Sunday, November 17, 2013

Remember when the lawyers went after telecommunication companies for violating the law based on a presidential waiver?

This is potentially the "big deal" of the Obamacare fiasco - the President does not write or rewrite laws.

The Lawlessness of the ‘Fix:’ Insurance companies would be insane to offer plans that failed to comply with the ACA. “Let’s start with the basics. The president has no power to rewrite statutes — he is bereft of dictatorial power to legitimize what Congress has made a violation of law. …Not only is a president barred from writing or rewriting laws; he is required to enforce them as Congress has written them. The only exception is when he has a good-faith reason to believe they are unconstitutional, a claim Obama can hardly make about Obamacare while crowing that the Supreme Court has upheld it. . . . He would have gotten away with it a year ago. He won’t get away with it now.”

And there's more:

As the telecoms learned, Bush’s assurance that they’d be held harmless meant nothing once Obama and his base started urging warrantless wiretapping victims to sue. The companies spent untold millions in legal fees and costs. The health-insurance companies, too, would be deluged with lawsuits by insureds who claimed that the policies were illegal and wrongly denied coverage for this or that treatment. The insurance companies themselves would get into the act, filing suits to be compensated for payouts they’d made based on the illegal policies. The Obama “waiver” would avail them of nothing in a court, where a judge would be obliged to follow the law, not Dear Leader’s enforcement preferences.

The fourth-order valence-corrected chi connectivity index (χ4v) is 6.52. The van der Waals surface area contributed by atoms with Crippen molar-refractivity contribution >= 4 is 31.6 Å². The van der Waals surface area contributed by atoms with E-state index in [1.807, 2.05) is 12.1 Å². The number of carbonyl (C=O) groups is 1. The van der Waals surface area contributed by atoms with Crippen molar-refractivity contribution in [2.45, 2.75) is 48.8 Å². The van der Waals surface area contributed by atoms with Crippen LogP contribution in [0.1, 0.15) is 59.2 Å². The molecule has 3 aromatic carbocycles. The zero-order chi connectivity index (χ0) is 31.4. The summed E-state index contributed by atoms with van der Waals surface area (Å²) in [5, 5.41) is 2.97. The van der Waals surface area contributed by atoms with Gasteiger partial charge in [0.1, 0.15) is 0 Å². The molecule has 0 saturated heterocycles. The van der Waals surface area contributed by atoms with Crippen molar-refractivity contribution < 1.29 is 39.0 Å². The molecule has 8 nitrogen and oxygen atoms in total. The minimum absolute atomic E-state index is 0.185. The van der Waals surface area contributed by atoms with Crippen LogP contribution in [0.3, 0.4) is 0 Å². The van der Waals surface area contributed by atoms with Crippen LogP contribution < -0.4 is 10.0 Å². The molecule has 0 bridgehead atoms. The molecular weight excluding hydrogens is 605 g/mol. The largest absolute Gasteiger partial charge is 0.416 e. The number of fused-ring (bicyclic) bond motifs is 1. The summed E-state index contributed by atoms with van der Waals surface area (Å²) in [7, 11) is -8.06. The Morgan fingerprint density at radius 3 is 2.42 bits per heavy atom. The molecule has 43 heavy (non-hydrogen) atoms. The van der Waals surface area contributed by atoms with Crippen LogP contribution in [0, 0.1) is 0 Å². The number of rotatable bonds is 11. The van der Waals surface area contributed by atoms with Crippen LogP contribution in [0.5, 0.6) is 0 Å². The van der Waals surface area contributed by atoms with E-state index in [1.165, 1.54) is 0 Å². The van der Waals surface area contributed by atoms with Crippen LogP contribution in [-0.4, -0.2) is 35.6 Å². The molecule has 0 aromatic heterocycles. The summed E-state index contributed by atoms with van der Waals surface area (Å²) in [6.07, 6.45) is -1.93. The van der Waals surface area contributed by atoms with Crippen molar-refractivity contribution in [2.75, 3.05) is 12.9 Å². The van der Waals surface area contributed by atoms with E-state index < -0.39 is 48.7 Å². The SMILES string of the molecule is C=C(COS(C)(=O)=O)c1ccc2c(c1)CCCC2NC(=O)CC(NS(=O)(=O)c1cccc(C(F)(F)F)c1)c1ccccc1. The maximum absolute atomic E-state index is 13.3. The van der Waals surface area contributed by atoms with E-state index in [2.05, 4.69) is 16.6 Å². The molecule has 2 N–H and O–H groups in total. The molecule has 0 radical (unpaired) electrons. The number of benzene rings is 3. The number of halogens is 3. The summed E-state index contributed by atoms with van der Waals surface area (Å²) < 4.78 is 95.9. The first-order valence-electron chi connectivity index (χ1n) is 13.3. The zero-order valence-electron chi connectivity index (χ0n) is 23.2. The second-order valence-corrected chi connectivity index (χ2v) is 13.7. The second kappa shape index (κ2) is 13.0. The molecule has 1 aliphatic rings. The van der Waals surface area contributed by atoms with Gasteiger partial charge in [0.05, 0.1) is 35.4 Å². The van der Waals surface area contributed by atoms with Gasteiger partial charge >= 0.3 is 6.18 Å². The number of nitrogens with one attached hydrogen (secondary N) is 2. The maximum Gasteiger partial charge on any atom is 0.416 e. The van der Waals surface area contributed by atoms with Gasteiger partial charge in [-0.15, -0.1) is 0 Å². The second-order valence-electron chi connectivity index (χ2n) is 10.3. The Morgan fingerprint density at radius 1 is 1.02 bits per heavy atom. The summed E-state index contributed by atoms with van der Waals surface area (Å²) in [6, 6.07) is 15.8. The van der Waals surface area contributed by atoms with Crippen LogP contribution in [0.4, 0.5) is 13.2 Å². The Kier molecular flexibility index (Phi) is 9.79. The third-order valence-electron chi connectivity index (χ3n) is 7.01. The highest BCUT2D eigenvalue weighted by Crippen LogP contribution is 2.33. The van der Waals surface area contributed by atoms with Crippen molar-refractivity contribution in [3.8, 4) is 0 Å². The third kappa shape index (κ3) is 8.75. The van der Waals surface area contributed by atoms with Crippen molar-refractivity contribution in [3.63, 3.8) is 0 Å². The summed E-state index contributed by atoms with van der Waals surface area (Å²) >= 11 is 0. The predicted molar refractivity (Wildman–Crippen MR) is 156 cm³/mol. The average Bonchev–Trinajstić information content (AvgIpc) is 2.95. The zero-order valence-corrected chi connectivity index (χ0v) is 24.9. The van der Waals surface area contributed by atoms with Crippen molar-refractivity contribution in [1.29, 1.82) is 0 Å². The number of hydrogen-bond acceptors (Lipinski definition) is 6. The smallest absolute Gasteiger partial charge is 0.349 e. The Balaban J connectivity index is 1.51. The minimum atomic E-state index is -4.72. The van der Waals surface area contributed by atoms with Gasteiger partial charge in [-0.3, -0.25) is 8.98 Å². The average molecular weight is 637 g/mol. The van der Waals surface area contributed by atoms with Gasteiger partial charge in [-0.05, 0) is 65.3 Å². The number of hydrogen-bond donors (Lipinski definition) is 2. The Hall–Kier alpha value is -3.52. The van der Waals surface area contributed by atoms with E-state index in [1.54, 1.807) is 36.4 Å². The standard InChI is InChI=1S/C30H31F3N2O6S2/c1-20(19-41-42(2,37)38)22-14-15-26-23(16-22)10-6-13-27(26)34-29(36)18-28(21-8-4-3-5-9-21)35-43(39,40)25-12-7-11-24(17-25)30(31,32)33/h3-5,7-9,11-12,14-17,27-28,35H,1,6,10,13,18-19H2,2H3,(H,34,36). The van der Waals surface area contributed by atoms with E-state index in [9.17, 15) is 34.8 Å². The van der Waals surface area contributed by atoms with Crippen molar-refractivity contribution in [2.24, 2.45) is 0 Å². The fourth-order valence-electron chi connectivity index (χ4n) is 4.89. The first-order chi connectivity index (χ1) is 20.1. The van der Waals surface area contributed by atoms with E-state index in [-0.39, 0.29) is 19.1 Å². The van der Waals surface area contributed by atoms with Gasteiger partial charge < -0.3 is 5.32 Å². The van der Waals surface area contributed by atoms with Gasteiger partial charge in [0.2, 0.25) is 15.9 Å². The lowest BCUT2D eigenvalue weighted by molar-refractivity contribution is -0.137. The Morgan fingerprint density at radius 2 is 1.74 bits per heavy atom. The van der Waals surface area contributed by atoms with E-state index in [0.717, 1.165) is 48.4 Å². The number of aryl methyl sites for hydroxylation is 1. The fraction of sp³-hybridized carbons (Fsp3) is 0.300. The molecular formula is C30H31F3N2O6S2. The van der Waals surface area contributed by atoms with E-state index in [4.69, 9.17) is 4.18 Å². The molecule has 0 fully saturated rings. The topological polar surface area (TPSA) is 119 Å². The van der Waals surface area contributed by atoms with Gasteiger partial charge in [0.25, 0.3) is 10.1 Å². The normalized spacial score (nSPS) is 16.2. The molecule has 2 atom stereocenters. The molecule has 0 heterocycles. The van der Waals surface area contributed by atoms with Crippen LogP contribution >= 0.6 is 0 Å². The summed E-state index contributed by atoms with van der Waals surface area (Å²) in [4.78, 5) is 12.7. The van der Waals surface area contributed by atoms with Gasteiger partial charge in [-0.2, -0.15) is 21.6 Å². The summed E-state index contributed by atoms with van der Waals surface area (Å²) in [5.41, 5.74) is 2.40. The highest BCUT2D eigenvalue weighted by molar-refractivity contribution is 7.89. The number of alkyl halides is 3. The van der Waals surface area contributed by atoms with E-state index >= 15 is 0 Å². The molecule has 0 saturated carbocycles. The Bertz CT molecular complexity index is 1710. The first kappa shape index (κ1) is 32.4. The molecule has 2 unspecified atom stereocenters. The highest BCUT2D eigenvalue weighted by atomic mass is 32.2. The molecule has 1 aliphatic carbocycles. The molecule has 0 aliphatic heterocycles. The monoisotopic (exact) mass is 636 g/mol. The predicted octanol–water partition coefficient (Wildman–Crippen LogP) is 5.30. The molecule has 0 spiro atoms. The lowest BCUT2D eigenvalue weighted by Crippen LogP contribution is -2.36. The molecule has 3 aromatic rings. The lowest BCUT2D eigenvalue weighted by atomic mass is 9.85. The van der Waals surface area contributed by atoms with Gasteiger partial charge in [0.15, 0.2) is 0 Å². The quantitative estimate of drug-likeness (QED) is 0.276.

Obama’s fix, moreover, has two other serious problems. First, when Bush gave assurances to the telecoms — the assurances that Obama ridiculed — he actually had a solid constitutional argument, supported by several court precedents, that his warrantless wiretapping program was legal. That is, because the Constitution vests the president with supremacy over foreign intelligence collection, Bush was not required to comply with FISA warrant provisions. The telecoms were thus able to contend that since Bush’s request for eavesdropping assistance was legal, their compliance with it was legal. And still they were sued, repeatedly and aggressively.
By contrast, Obama has no constitutional leg to stand on in violating — and, by his waivers, encouraging violations of — the Obamacare law. The insurance companies have no hope of immunity.

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